Pigeons have, in addition to the two eyelids that we have, a third eyelid (nictitating membrane). All eyelids are lined by a membrane called the conjunctiva. When inflamed, this becomes red and swollen. This is usually associated with respiratory infection. When infection is mild, the third eyelid can have trouble fitting behind the main eyelids because of the thickened membrane covering it. Severe infection is the classic ‘one eye cold’. However, not all red watery eyes are associated with respiratory infection. Some older birds, particularly if heavily wattled, develop loose-fitting eyelids, leading to air drying of the conjunctiva and irritation. This is compounded by the bird attempting to relieve the irritation by rubbing the eye with its wing butt.
The eyelids, particularly in pieds, are a site for U.V.-induced tumours. Goblet cell cysts also occur. Goblet cells produce a mucus that enables the tears to stick to the eyeball surface, in the process preventing the eye drying out as the bird flies through wind. A mammal’s eyeball with air passing over it at the speed a pigeon flies would dry out.
Birds produce a white powder, which covers the eye and nose ceres. They fail to produce this when sick and so the ceres become dull. In addition, with respiratory infection, they become stained with discharge. Inflammatory material that forms in the sinuses drains underneath the nose cere and then through the slot in the roof of the mouth into the back of the throat. As this material flows under the nose cere, the cere acts like a sponge, absorbing this material, which stains it various shades of brown depending on the volume of material present. Not all ‘less than white’ ceres, however, indicate a problem. Rain can wash off the white powder covering the cere, exposing the red blood below to give the cere a pink hue. Also, young hens can lose this white powder through excessive billing.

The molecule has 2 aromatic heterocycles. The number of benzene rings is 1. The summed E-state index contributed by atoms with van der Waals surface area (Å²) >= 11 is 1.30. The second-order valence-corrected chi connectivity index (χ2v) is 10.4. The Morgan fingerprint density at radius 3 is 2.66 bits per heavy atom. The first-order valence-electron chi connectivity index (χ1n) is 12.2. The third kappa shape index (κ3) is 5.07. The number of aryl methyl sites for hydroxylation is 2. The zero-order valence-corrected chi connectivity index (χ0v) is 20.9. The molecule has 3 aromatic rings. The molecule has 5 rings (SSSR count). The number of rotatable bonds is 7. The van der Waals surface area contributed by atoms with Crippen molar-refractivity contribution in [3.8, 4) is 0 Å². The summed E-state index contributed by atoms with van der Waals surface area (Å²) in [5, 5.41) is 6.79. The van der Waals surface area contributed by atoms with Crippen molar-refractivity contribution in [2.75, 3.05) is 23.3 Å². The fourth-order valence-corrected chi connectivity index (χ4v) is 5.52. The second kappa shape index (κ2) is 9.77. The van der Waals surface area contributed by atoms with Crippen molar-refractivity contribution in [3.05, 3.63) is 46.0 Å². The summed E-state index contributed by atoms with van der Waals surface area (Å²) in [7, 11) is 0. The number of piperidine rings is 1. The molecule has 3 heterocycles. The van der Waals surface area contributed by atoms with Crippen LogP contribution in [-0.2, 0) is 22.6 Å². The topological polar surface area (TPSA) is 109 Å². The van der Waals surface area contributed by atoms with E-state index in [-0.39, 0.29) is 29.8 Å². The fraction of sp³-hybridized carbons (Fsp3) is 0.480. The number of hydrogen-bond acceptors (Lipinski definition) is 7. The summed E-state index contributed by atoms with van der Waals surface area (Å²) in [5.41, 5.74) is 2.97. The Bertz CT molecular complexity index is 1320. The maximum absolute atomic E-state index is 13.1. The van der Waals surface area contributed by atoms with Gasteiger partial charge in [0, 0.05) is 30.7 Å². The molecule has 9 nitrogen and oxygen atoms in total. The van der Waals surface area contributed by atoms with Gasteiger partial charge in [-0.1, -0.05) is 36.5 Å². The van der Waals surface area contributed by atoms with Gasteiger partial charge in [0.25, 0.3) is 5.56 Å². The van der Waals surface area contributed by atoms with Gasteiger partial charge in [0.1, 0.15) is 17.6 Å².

In health, the eye should have a quick blink, a responsive pupil and a rich iris. A bird in which one eye becomes pale usually has a uveitis. The uvea is the iris and its support structures. It floats like a web within the fluid bag that is the eyeball. It loses colour in one of two situations:
1. A physical knock to the eye – This causes the uvea to flap within the eyeball, in the process damaging itself or,
2. A blood-borne generalized disease, which inflames it – The only diseases in which this occurs with any frequency in pigeons are pigeon pox (including vaccination) and some forms of respiratory infection. A loss of colour in both eyes usually indicates severe illness. Anaemia or the drop in blood pressure associated with severe disease means that there is less blood flowing through the eye, giving it a washed-out appearance.
It is surprising, perhaps, just how much information can be gained by a look at the head followed by opening the beak and looking down the throat. Many fanciers seem to do this almost routinely when first handed a bird and it is important for this not to simply become a habit where important signs are overlooked.